Crossland Real Estate on Yelp – 7 Reviews + 3 hidden. (must be Yelp Community member and have posted prior reviews)

Crossland Real Estate on CitySearch – 0 Reviews thus far. Can use Facebook login.

Crossland Real Estate on Yahoo Local – 0 Reviews thus far. Can use Facebook or Google login. Testimonials Page – 47 Reviews (can’t be created online, just for reading if you’re interested. Havent updated in two years, which is next on my list as well)

20 thoughts on “Navigating the Yelp Review Jungle for Real Estate Agents”

  1. I truly enjoyed reading your post. Your analysis could be inserted into an MBA case study text. Measured, ethical and strategically sound. Bravo.

  2. hi, Steve:
    I still owe my movers a Yelp review. At the end of each move, they give me a business card with the actual movers’ names scribbled on it with “Yelp!” next to it. I was researching them over the 4th of July weekend, and saw a couple of very disparaging reviews. I have never had anything but a great experience, the sellers they served have been happy, and the other Stager who referred them to me has never had an issue… It made me wonder what was going on. After reading what would have been construed as bad writing for a third grader, I decided not to let a poor review riddled with misspellings, poor grammar, and abbreviations commonly used in Texting on cell phones deter me. I actually find it comical that someone would write something like this and post it publicly to try to make their case, when it makes them look like an unreasonable knucklehead.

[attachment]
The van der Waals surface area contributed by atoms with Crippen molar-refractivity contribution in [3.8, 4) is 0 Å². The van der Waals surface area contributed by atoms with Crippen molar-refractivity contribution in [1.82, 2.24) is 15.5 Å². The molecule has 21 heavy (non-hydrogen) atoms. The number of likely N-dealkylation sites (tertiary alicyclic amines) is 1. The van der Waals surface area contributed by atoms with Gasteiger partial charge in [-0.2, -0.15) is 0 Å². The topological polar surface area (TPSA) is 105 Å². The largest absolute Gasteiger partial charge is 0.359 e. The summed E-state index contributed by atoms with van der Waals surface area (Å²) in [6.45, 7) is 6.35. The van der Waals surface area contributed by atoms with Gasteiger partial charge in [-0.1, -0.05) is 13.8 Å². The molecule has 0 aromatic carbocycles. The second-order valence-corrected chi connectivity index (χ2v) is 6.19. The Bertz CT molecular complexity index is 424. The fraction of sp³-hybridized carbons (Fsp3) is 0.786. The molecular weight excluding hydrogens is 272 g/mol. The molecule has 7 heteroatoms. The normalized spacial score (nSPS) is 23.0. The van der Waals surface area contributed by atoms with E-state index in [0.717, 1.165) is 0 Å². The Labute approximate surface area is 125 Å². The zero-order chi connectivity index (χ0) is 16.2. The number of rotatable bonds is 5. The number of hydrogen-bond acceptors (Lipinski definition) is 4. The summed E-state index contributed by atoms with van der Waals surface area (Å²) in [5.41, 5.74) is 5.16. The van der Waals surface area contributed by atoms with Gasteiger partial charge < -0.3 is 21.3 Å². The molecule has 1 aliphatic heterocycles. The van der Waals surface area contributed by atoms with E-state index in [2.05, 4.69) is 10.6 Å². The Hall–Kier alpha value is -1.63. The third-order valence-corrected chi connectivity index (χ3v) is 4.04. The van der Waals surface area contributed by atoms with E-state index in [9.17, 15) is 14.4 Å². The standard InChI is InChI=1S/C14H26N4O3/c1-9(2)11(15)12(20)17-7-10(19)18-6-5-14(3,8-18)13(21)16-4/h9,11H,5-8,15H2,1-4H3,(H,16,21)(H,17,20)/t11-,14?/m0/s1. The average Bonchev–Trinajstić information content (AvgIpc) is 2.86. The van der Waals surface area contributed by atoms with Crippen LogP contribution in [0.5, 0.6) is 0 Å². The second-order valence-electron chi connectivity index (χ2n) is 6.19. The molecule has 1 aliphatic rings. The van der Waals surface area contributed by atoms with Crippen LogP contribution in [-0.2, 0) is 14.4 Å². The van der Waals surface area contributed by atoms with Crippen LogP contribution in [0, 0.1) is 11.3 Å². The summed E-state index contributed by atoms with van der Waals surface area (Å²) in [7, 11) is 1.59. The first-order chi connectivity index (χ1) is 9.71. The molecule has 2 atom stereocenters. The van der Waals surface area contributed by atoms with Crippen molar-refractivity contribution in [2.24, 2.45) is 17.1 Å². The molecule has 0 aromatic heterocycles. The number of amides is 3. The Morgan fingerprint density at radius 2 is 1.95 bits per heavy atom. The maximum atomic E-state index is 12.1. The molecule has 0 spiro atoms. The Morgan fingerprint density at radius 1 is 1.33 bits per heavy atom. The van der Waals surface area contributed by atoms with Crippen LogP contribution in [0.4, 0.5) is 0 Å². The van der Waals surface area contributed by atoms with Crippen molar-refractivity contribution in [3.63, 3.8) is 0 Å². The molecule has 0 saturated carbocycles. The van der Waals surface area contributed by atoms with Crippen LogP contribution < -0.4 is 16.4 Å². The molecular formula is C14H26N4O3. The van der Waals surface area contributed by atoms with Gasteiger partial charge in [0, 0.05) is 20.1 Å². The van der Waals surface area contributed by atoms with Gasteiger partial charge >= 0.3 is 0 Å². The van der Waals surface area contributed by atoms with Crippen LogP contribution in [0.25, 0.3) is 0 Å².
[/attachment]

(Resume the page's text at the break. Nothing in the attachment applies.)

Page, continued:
I feel this way about Amazon reviews – recently, a book was suggested to me that had not been released yet but already had over 500 reviews. It was by a political writer, and 1/2 of the reviews were 1-star and the other half were 5-star. Truly meaningless information, readily available, right at your fingertips!

  3. Thank you Elliot. I appreciate your comment.